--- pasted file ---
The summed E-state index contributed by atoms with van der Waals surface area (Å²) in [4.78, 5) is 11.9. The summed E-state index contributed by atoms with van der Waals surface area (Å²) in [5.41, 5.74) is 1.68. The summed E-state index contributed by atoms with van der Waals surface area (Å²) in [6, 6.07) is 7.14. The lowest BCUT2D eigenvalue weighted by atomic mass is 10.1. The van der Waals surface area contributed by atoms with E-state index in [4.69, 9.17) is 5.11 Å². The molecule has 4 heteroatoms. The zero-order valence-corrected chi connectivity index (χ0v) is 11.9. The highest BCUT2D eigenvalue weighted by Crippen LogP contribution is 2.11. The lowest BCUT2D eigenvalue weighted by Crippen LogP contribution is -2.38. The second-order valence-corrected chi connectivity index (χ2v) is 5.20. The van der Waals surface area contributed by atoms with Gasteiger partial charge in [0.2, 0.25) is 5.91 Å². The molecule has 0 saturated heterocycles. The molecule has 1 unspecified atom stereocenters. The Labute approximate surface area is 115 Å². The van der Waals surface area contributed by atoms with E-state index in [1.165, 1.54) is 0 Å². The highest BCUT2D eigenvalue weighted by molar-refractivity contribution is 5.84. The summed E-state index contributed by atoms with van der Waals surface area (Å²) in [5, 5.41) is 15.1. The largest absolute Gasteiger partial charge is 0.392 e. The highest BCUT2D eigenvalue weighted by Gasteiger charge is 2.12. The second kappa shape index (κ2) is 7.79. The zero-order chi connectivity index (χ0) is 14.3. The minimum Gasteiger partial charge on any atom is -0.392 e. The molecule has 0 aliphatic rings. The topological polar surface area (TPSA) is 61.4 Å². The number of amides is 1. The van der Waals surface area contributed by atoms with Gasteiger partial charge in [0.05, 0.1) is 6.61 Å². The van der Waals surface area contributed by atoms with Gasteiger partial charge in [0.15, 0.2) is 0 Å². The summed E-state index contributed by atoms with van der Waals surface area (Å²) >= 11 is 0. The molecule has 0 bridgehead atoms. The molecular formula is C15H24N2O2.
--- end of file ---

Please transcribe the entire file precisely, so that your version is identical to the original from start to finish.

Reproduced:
The summed E-state index contributed by atoms with van der Waals surface area (Å²) in [4.78, 5) is 11.9. The summed E-state index contributed by atoms with van der Waals surface area (Å²) in [5.41, 5.74) is 1.68. The summed E-state index contributed by atoms with van der Waals surface area (Å²) in [6, 6.07) is 7.14. The lowest BCUT2D eigenvalue weighted by atomic mass is 10.1. The van der Waals surface area contributed by atoms with E-state index in [4.69, 9.17) is 5.11 Å². The molecule has 4 heteroatoms. The zero-order valence-corrected chi connectivity index (χ0v) is 11.9. The highest BCUT2D eigenvalue weighted by Crippen LogP contribution is 2.11. The lowest BCUT2D eigenvalue weighted by Crippen LogP contribution is -2.38. The second-order valence-corrected chi connectivity index (χ2v) is 5.20. The van der Waals surface area contributed by atoms with Gasteiger partial charge in [0.2, 0.25) is 5.91 Å². The molecule has 0 saturated heterocycles. The molecule has 1 unspecified atom stereocenters. The Labute approximate surface area is 115 Å². The van der Waals surface area contributed by atoms with E-state index in [1.165, 1.54) is 0 Å². The highest BCUT2D eigenvalue weighted by molar-refractivity contribution is 5.84. The summed E-state index contributed by atoms with van der Waals surface area (Å²) in [5, 5.41) is 15.1. The largest absolute Gasteiger partial charge is 0.392 e. The highest BCUT2D eigenvalue weighted by Gasteiger charge is 2.12. The second kappa shape index (κ2) is 7.79. The zero-order chi connectivity index (χ0) is 14.3. The minimum Gasteiger partial charge on any atom is -0.392 e. The molecule has 0 aliphatic rings. The topological polar surface area (TPSA) is 61.4 Å². The number of amides is 1. The van der Waals surface area contributed by atoms with Gasteiger partial charge in [0.05, 0.1) is 6.61 Å². The van der Waals surface area contributed by atoms with Gasteiger partial charge in [0.15, 0.2) is 0 Å². The summed E-state index contributed by atoms with van der Waals surface area (Å²) >= 11 is 0. The molecule has 0 bridgehead atoms. The molecular formula is C15H24N2O2.